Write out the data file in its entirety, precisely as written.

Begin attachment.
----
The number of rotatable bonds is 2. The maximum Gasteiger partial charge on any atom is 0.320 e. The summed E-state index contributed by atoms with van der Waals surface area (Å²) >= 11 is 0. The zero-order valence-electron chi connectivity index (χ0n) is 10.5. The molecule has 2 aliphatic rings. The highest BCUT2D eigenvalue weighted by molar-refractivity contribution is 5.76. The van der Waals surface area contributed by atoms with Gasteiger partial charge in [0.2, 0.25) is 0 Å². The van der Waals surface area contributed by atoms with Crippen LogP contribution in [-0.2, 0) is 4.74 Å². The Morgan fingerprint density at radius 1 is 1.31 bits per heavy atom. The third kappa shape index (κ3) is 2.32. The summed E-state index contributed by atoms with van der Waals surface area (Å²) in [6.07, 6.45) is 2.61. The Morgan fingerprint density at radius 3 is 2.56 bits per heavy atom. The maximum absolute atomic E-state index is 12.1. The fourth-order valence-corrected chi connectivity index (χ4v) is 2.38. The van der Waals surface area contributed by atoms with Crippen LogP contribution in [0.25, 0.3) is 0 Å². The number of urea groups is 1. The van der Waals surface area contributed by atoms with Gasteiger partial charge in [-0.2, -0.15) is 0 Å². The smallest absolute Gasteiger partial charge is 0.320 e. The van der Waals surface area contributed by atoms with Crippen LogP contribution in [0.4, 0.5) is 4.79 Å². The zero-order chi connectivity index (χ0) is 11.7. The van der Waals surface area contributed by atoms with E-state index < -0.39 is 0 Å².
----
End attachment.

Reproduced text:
The number of rotatable bonds is 2. The maximum Gasteiger partial charge on any atom is 0.320 e. The summed E-state index contributed by atoms with van der Waals surface area (Å²) >= 11 is 0. The zero-order valence-electron chi connectivity index (χ0n) is 10.5. The molecule has 2 aliphatic rings. The highest BCUT2D eigenvalue weighted by molar-refractivity contribution is 5.76. The van der Waals surface area contributed by atoms with Gasteiger partial charge in [0.2, 0.25) is 0 Å². The van der Waals surface area contributed by atoms with Crippen LogP contribution in [-0.2, 0) is 4.74 Å². The Morgan fingerprint density at radius 1 is 1.31 bits per heavy atom. The third kappa shape index (κ3) is 2.32. The summed E-state index contributed by atoms with van der Waals surface area (Å²) in [6.07, 6.45) is 2.61. The Morgan fingerprint density at radius 3 is 2.56 bits per heavy atom. The maximum absolute atomic E-state index is 12.1. The fourth-order valence-corrected chi connectivity index (χ4v) is 2.38. The van der Waals surface area contributed by atoms with Crippen LogP contribution in [0.25, 0.3) is 0 Å². The number of urea groups is 1. The van der Waals surface area contributed by atoms with Gasteiger partial charge in [-0.2, -0.15) is 0 Å². The smallest absolute Gasteiger partial charge is 0.320 e. The van der Waals surface area contributed by atoms with Crippen LogP contribution in [0.4, 0.5) is 4.79 Å². The zero-order chi connectivity index (χ0) is 11.7. The van der Waals surface area contributed by atoms with E-state index < -0.39 is 0 Å².